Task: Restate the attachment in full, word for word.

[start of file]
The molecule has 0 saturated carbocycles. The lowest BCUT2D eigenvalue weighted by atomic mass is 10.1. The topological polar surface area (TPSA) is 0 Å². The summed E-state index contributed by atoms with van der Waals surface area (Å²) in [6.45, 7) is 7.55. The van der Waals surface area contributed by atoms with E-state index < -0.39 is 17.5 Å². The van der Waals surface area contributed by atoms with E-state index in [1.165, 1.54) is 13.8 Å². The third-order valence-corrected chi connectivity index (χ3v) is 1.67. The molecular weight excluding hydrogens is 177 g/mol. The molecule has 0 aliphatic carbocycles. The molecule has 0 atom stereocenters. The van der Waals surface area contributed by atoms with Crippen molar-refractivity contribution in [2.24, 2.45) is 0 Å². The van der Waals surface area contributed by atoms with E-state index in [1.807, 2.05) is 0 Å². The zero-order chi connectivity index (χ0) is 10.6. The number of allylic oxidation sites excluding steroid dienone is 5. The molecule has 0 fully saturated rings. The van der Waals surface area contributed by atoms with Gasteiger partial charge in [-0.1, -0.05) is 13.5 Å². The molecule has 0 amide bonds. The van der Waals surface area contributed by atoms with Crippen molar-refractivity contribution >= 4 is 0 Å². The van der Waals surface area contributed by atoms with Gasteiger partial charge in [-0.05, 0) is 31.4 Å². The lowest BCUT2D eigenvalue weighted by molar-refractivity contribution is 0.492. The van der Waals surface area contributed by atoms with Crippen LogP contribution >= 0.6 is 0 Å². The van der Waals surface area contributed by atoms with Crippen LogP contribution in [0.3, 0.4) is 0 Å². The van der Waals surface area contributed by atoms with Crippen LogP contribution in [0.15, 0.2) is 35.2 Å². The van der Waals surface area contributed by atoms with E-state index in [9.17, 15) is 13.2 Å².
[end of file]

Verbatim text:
The molecule has 0 saturated carbocycles. The lowest BCUT2D eigenvalue weighted by atomic mass is 10.1. The topological polar surface area (TPSA) is 0 Å². The summed E-state index contributed by atoms with van der Waals surface area (Å²) in [6.45, 7) is 7.55. The van der Waals surface area contributed by atoms with E-state index < -0.39 is 17.5 Å². The van der Waals surface area contributed by atoms with E-state index in [1.165, 1.54) is 13.8 Å². The third-order valence-corrected chi connectivity index (χ3v) is 1.67. The molecular weight excluding hydrogens is 177 g/mol. The molecule has 0 aliphatic carbocycles. The molecule has 0 atom stereocenters. The van der Waals surface area contributed by atoms with Crippen molar-refractivity contribution in [2.24, 2.45) is 0 Å². The van der Waals surface area contributed by atoms with E-state index in [1.807, 2.05) is 0 Å². The zero-order chi connectivity index (χ0) is 10.6. The number of allylic oxidation sites excluding steroid dienone is 5. The molecule has 0 fully saturated rings. The van der Waals surface area contributed by atoms with Gasteiger partial charge in [-0.1, -0.05) is 13.5 Å². The molecule has 0 amide bonds. The van der Waals surface area contributed by atoms with Crippen molar-refractivity contribution >= 4 is 0 Å². The van der Waals surface area contributed by atoms with Gasteiger partial charge in [-0.05, 0) is 31.4 Å². The lowest BCUT2D eigenvalue weighted by molar-refractivity contribution is 0.492. The van der Waals surface area contributed by atoms with Crippen LogP contribution >= 0.6 is 0 Å². The van der Waals surface area contributed by atoms with Crippen LogP contribution in [0.3, 0.4) is 0 Å². The van der Waals surface area contributed by atoms with Crippen LogP contribution in [0.15, 0.2) is 35.2 Å². The van der Waals surface area contributed by atoms with E-state index in [9.17, 15) is 13.2 Å².